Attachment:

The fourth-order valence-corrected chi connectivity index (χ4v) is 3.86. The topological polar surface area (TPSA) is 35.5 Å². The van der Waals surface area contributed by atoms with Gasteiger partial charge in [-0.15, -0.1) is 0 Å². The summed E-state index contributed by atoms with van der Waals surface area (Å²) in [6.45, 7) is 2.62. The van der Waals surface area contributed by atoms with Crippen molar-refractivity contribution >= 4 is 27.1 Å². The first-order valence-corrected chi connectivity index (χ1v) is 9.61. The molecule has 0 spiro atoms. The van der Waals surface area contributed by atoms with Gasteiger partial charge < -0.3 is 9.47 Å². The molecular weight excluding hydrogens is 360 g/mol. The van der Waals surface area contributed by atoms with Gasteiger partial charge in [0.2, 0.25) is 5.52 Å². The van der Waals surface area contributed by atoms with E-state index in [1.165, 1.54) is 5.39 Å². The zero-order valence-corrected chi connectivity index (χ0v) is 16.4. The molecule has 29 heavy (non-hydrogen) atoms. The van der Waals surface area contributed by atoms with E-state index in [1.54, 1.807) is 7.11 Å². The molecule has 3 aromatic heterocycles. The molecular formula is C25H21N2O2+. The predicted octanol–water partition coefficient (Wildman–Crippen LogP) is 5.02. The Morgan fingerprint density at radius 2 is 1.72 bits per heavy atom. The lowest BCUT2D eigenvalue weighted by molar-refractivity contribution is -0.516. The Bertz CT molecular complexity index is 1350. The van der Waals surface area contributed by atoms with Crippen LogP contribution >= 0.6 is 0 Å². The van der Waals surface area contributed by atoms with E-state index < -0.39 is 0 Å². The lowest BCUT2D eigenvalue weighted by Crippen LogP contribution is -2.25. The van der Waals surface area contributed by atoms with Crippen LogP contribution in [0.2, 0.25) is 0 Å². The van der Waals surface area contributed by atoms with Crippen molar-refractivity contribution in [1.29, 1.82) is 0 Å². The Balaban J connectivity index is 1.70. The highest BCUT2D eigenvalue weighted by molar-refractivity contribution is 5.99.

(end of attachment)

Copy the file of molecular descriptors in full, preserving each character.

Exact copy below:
The fourth-order valence-corrected chi connectivity index (χ4v) is 3.86. The topological polar surface area (TPSA) is 35.5 Å². The van der Waals surface area contributed by atoms with Gasteiger partial charge in [-0.15, -0.1) is 0 Å². The summed E-state index contributed by atoms with van der Waals surface area (Å²) in [6.45, 7) is 2.62. The van der Waals surface area contributed by atoms with Crippen molar-refractivity contribution >= 4 is 27.1 Å². The first-order valence-corrected chi connectivity index (χ1v) is 9.61. The molecule has 0 spiro atoms. The van der Waals surface area contributed by atoms with Gasteiger partial charge < -0.3 is 9.47 Å². The molecular weight excluding hydrogens is 360 g/mol. The van der Waals surface area contributed by atoms with Gasteiger partial charge in [0.2, 0.25) is 5.52 Å². The van der Waals surface area contributed by atoms with E-state index in [1.165, 1.54) is 5.39 Å². The zero-order valence-corrected chi connectivity index (χ0v) is 16.4. The molecule has 29 heavy (non-hydrogen) atoms. The van der Waals surface area contributed by atoms with E-state index in [1.54, 1.807) is 7.11 Å². The molecule has 3 aromatic heterocycles. The molecular formula is C25H21N2O2+. The predicted octanol–water partition coefficient (Wildman–Crippen LogP) is 5.02. The Morgan fingerprint density at radius 2 is 1.72 bits per heavy atom. The lowest BCUT2D eigenvalue weighted by molar-refractivity contribution is -0.516. The Bertz CT molecular complexity index is 1350. The van der Waals surface area contributed by atoms with Crippen LogP contribution >= 0.6 is 0 Å². The van der Waals surface area contributed by atoms with E-state index < -0.39 is 0 Å². The lowest BCUT2D eigenvalue weighted by Crippen LogP contribution is -2.25. The van der Waals surface area contributed by atoms with Crippen LogP contribution in [0.2, 0.25) is 0 Å². The van der Waals surface area contributed by atoms with Crippen molar-refractivity contribution in [1.29, 1.82) is 0 Å². The Balaban J connectivity index is 1.70. The highest BCUT2D eigenvalue weighted by molar-refractivity contribution is 5.99.